The article on the Northern Knights triggered memories of the two summers (1951-52) I spent in Anchorage as the player-manager of a semipro baseball team. One year a House of David team, consisting mostly of Big Ten players and a few pros, came to town to trounce the "Eskimo" All-Stars. The visitors had little time to clown that day. We thrashed them but good in a doubleheader. Our college players, who hailed from the West Coast, were more talented than the bearded boys from Benton Harbor. Some Eskimos we were! Then there was the time we played the Fairbanks All-Stars. The game began at midnight—without lights.
LOUIS L. TUCKER
Wellesley Hills, Mass.
DR. SCAFF'S MARATHON
From one speck in that sea of faces shown in the photograph on page 62 of the start of the Honolulu Marathon (The Rules of the Road, Feb. 27) comes this warm aloha and mahalo for the article. I didn't go to his Honolulu Marathon Clinic, but I picked up many of my training tips from people who learned "the rules" from Dr. Jack Scaff, and I managed a safe, if slow, first marathon.
As a novice in the twin disciplines of writing and running, I can only admire and envy Kenny Moore for his abilities in both. Eve composed several letters in recent months to thank you for his articles, but this is the first that has made it all the way through the typewriter without hitting "the wall."
The Honolulu Marathon story was just great. It's the best how-to, inspirational one this beginner (for the last 10 years) has read. And Eve read a few.
DANIEL JUSTMAN, M.D.
New York City
Being, I suspect, the only male 215-pound finisher of last year's New York and Honolulu marathons, I feel qualified to give you an index of their relative difficulty. In New York I finished in three hours and 39 minutes, while in Honolulu I labored for four hours and 28 minutes. To the Honolulu Marathon Clinic, mahalo. However, there is no business like New York City show business. The 800,000 spectators who cheered us on made New York's the No. 1 marathon.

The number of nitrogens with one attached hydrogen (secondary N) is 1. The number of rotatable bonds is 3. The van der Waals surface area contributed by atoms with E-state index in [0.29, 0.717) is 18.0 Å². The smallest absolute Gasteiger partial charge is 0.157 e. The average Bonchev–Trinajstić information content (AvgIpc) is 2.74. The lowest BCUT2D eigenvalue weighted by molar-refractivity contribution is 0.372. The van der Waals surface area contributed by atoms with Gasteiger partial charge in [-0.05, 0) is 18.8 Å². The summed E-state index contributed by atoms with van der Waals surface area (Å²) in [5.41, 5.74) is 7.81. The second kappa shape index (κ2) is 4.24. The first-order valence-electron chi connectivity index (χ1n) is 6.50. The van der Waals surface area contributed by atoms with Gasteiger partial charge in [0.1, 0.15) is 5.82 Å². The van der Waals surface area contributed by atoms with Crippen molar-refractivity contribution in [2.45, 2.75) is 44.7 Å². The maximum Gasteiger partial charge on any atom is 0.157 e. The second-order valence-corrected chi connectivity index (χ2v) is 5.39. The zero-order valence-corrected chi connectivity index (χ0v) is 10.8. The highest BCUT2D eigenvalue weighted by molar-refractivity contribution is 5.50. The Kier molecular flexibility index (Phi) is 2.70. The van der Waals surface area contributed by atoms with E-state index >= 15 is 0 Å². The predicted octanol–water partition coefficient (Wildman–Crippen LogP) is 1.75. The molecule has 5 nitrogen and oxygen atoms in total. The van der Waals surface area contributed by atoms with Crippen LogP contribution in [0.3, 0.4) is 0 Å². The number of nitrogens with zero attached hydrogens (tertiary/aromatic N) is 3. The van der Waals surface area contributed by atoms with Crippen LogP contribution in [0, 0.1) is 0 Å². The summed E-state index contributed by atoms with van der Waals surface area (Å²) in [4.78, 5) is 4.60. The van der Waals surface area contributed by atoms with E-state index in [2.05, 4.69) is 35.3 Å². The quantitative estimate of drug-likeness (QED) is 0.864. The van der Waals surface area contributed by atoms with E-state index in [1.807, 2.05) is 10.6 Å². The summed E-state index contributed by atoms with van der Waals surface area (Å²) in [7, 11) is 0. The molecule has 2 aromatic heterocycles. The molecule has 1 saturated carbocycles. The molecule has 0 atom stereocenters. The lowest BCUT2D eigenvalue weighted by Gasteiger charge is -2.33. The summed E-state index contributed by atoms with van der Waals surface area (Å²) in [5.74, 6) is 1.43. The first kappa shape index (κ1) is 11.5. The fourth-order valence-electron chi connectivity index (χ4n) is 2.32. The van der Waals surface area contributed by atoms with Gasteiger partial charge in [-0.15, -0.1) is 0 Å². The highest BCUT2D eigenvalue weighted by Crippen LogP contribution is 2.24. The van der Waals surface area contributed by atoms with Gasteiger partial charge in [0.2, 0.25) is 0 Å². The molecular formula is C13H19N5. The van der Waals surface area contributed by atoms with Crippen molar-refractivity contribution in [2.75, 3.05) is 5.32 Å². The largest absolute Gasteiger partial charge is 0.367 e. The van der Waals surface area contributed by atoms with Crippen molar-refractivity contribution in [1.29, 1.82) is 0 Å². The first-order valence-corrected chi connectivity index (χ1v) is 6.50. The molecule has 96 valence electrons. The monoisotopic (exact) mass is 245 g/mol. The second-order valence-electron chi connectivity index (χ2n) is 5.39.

CLARENCE B. KUGLER IV
In SCORECARD (Feb. 13) you cited a sports puzzle from "of all places, The Farmer's Almanac for 1978."
Almanacs have carried puzzles for centuries, so we don't think it is quite fair for you to use the phrase "of all places."
And speaking of fairness, it would have been nice, when you republished our puzzle without asking for permission, to at least have referred to our real name, The Old Farmer's Almanac of Dublin, N.H., America's oldest continuous publication.
The Old Farmer's Almanac
Perhaps William Leggett is forgetting that in the interim between Geronimo and jockey Darrel McHargue (He Hasn't Got the Horse Right There, Feb. 20), a rider named Bobby Ussery came out of Oklahoma to win a couple of Kentucky Derbys, a few New York Racing Association jockey titles and millions in purses. Having seen them both ( McHargue and Ussery, not McHargue and Geronimo), I'd sooner place my $2 on Ussery's mount.
IN THE PASSENGER SEAT
Being an auto-racing fan, I have attended many NASCAR and USAC 500-mile races, but one question has always remained unanswered, that being how it would feel to actually take a lap around one of those tracks in a stock car at racing speeds. Thanks to Sam Moses (The World Is Small at 185 MPH, Feb. 20), my question has been answered.